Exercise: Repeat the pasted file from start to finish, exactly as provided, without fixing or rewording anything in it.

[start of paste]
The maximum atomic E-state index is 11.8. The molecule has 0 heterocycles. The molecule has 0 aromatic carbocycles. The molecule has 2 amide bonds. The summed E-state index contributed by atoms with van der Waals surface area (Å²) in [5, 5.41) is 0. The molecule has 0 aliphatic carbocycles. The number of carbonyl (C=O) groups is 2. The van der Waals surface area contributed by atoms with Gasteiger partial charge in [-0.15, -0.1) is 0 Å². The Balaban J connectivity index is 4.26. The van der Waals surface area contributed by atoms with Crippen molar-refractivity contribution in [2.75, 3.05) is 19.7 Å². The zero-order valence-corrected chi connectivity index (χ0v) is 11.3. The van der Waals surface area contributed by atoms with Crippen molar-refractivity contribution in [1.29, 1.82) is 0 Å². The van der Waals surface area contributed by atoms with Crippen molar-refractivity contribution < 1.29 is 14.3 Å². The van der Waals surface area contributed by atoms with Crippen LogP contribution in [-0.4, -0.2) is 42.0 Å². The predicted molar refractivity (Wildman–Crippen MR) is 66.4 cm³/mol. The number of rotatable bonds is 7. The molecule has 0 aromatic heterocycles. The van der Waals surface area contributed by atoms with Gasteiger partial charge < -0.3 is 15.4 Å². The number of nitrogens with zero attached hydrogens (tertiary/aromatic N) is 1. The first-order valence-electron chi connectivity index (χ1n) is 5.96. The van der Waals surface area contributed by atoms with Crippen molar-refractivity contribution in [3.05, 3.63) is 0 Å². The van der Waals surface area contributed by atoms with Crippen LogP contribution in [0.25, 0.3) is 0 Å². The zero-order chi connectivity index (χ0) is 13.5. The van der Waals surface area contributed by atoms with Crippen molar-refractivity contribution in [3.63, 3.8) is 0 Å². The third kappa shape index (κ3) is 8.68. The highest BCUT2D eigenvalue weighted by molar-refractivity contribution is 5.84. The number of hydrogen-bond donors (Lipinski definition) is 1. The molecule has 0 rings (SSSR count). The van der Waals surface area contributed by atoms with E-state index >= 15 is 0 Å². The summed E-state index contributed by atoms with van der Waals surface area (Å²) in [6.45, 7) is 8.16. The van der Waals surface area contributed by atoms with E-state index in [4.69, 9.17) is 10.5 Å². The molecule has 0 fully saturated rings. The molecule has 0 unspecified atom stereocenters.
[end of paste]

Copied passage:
The maximum atomic E-state index is 11.8. The molecule has 0 heterocycles. The molecule has 0 aromatic carbocycles. The molecule has 2 amide bonds. The summed E-state index contributed by atoms with van der Waals surface area (Å²) in [5, 5.41) is 0. The molecule has 0 aliphatic carbocycles. The number of carbonyl (C=O) groups is 2. The van der Waals surface area contributed by atoms with Gasteiger partial charge in [-0.15, -0.1) is 0 Å². The Balaban J connectivity index is 4.26. The van der Waals surface area contributed by atoms with Crippen molar-refractivity contribution in [2.75, 3.05) is 19.7 Å². The zero-order valence-corrected chi connectivity index (χ0v) is 11.3. The van der Waals surface area contributed by atoms with Crippen molar-refractivity contribution in [1.29, 1.82) is 0 Å². The van der Waals surface area contributed by atoms with Crippen molar-refractivity contribution < 1.29 is 14.3 Å². The van der Waals surface area contributed by atoms with Crippen LogP contribution in [-0.4, -0.2) is 42.0 Å². The predicted molar refractivity (Wildman–Crippen MR) is 66.4 cm³/mol. The number of rotatable bonds is 7. The molecule has 0 aromatic heterocycles. The van der Waals surface area contributed by atoms with Gasteiger partial charge < -0.3 is 15.4 Å². The number of nitrogens with zero attached hydrogens (tertiary/aromatic N) is 1. The first-order valence-electron chi connectivity index (χ1n) is 5.96. The van der Waals surface area contributed by atoms with Crippen molar-refractivity contribution in [3.05, 3.63) is 0 Å². The van der Waals surface area contributed by atoms with Crippen LogP contribution in [0.25, 0.3) is 0 Å². The zero-order chi connectivity index (χ0) is 13.5. The van der Waals surface area contributed by atoms with Crippen molar-refractivity contribution in [3.63, 3.8) is 0 Å². The third kappa shape index (κ3) is 8.68. The highest BCUT2D eigenvalue weighted by molar-refractivity contribution is 5.84. The number of hydrogen-bond donors (Lipinski definition) is 1. The molecule has 0 rings (SSSR count). The van der Waals surface area contributed by atoms with E-state index >= 15 is 0 Å². The summed E-state index contributed by atoms with van der Waals surface area (Å²) in [6.45, 7) is 8.16. The van der Waals surface area contributed by atoms with E-state index in [4.69, 9.17) is 10.5 Å². The molecule has 0 fully saturated rings. The molecule has 0 unspecified atom stereocenters.